Now well into the third phase of the Infinity Saga, Marvel Studios had ripped the Avengers apart, brought magic into the Marvel Cinematic Universe and given its filmmakers more creative control of their respective films than ever before.
While still tremendously successful both commercially and critically, the overall tone had grown a bit more serious, though still noticeably lighter than Fox or Warner Bros.' superhero films at the time. As such, the next wave of MCU films would recapture the escapist possibilities and sense of fun that had defined much of the shared cinematic universe.
As Marvel Studios began actively building towards Avengers: Infinity War and its then-untitled sequel, it would build up the roles of two newly introduced superheroes and one of its more established characters, setting each of them up for their eventual roles in the Infinity Saga's climax, with two of the films spinning out directly from the events of Captain America: Civil War.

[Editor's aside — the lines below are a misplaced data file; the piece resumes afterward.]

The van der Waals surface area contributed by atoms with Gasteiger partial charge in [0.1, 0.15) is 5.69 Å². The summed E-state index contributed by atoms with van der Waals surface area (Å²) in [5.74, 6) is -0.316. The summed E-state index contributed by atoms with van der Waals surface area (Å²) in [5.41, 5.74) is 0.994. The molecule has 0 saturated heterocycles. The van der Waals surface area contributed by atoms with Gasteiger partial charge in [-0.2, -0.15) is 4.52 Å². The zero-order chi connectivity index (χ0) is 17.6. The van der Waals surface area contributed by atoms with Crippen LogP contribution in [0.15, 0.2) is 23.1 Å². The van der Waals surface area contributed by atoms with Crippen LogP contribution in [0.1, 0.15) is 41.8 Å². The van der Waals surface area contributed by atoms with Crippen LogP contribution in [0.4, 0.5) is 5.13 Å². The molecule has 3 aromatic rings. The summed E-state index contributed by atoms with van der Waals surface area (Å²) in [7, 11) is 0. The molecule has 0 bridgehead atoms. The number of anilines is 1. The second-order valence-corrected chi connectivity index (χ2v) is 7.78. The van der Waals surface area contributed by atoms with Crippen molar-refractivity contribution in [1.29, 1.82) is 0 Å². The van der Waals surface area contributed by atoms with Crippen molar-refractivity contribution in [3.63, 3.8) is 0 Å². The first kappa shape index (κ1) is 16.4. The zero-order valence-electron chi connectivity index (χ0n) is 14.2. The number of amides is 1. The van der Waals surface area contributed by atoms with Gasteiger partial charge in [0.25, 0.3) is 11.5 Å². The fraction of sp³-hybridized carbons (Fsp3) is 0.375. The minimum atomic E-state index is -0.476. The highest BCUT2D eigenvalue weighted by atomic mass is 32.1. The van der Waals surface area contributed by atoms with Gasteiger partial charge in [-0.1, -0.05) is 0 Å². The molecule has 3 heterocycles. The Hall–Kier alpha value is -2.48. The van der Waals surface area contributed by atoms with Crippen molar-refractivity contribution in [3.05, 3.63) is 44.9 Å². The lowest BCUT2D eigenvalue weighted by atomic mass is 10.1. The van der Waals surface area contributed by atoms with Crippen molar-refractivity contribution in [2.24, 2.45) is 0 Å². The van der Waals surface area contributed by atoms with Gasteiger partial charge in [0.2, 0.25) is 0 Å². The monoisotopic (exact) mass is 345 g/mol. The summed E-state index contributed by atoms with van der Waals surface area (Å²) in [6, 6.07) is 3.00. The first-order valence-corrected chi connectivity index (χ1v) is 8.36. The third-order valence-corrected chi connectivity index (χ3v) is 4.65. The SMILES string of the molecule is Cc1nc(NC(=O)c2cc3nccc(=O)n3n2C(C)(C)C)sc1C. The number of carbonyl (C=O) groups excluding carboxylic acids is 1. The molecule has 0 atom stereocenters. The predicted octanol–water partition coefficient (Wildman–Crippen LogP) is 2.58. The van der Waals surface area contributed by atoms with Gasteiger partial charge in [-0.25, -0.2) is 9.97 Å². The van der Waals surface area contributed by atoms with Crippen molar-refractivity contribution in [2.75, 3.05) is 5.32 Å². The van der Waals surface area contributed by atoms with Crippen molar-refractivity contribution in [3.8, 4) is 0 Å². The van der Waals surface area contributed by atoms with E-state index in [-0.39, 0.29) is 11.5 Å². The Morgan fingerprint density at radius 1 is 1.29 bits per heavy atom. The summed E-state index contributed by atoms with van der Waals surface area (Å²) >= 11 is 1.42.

A co-production between Sony and Marvel Studios after a deal between the two was reached in February 2015, Spider-Man: Homecoming started right in the middle of the webslinger's role in Civil War before jumping several months into the future. Firmly introducing the latest Spider-Man into the MCU while balancing his life in high school, Sony signed indie filmmaker Jon Watts to helm the production.
Watts drew heavily from the '80s coming-of-age teen comedies he had grown up with while originally envisioning Nick Fury as a mentor figure, like the character's Ultimate Marvel counterpart, before including Tony Stark to build off their initial partnership in Civil War and to inform the two characters' dynamic leading into Infinity War.